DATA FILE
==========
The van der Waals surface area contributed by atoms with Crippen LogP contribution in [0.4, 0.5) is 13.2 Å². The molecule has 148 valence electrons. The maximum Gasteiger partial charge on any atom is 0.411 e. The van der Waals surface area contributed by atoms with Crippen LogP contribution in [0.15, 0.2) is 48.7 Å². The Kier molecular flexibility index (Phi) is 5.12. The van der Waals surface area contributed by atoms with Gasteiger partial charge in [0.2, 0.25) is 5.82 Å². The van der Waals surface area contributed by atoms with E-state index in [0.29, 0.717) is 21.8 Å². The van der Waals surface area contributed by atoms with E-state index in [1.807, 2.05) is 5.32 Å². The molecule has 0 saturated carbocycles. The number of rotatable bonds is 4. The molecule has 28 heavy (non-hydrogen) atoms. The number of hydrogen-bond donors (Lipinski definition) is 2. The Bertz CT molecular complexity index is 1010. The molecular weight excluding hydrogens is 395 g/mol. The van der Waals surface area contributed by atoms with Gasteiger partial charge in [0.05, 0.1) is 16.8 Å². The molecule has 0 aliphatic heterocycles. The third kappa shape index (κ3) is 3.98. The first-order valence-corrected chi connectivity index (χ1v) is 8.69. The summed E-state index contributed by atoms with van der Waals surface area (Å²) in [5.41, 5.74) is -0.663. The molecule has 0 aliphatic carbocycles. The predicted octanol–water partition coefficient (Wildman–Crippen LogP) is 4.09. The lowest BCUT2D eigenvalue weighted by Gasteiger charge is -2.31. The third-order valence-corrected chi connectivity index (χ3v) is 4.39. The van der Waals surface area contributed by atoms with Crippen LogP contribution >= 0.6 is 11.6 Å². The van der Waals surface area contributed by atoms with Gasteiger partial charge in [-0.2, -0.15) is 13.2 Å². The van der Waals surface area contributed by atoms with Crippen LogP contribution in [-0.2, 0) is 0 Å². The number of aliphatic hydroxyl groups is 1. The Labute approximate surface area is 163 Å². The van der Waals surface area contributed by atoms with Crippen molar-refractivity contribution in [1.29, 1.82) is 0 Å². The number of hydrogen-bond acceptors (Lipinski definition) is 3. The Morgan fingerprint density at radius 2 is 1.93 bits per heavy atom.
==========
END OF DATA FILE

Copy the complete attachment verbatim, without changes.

The van der Waals surface area contributed by atoms with Crippen LogP contribution in [0.4, 0.5) is 13.2 Å². The molecule has 148 valence electrons. The maximum Gasteiger partial charge on any atom is 0.411 e. The van der Waals surface area contributed by atoms with Crippen LogP contribution in [0.15, 0.2) is 48.7 Å². The Kier molecular flexibility index (Phi) is 5.12. The van der Waals surface area contributed by atoms with Gasteiger partial charge in [0.2, 0.25) is 5.82 Å². The van der Waals surface area contributed by atoms with E-state index in [0.29, 0.717) is 21.8 Å². The van der Waals surface area contributed by atoms with E-state index in [1.807, 2.05) is 5.32 Å². The molecule has 0 saturated carbocycles. The number of rotatable bonds is 4. The molecule has 28 heavy (non-hydrogen) atoms. The number of hydrogen-bond donors (Lipinski definition) is 2. The Bertz CT molecular complexity index is 1010. The molecular weight excluding hydrogens is 395 g/mol. The van der Waals surface area contributed by atoms with Gasteiger partial charge in [0.05, 0.1) is 16.8 Å². The molecule has 0 aliphatic heterocycles. The third kappa shape index (κ3) is 3.98. The first-order valence-corrected chi connectivity index (χ1v) is 8.69. The summed E-state index contributed by atoms with van der Waals surface area (Å²) in [5.41, 5.74) is -0.663. The molecule has 0 aliphatic carbocycles. The predicted octanol–water partition coefficient (Wildman–Crippen LogP) is 4.09. The lowest BCUT2D eigenvalue weighted by Gasteiger charge is -2.31. The third-order valence-corrected chi connectivity index (χ3v) is 4.39. The van der Waals surface area contributed by atoms with Crippen LogP contribution >= 0.6 is 11.6 Å². The van der Waals surface area contributed by atoms with Gasteiger partial charge in [-0.2, -0.15) is 13.2 Å². The van der Waals surface area contributed by atoms with Crippen LogP contribution in [-0.2, 0) is 0 Å². The number of aliphatic hydroxyl groups is 1. The Labute approximate surface area is 163 Å². The van der Waals surface area contributed by atoms with Crippen molar-refractivity contribution in [1.29, 1.82) is 0 Å². The number of hydrogen-bond acceptors (Lipinski definition) is 3. The Morgan fingerprint density at radius 2 is 1.93 bits per heavy atom.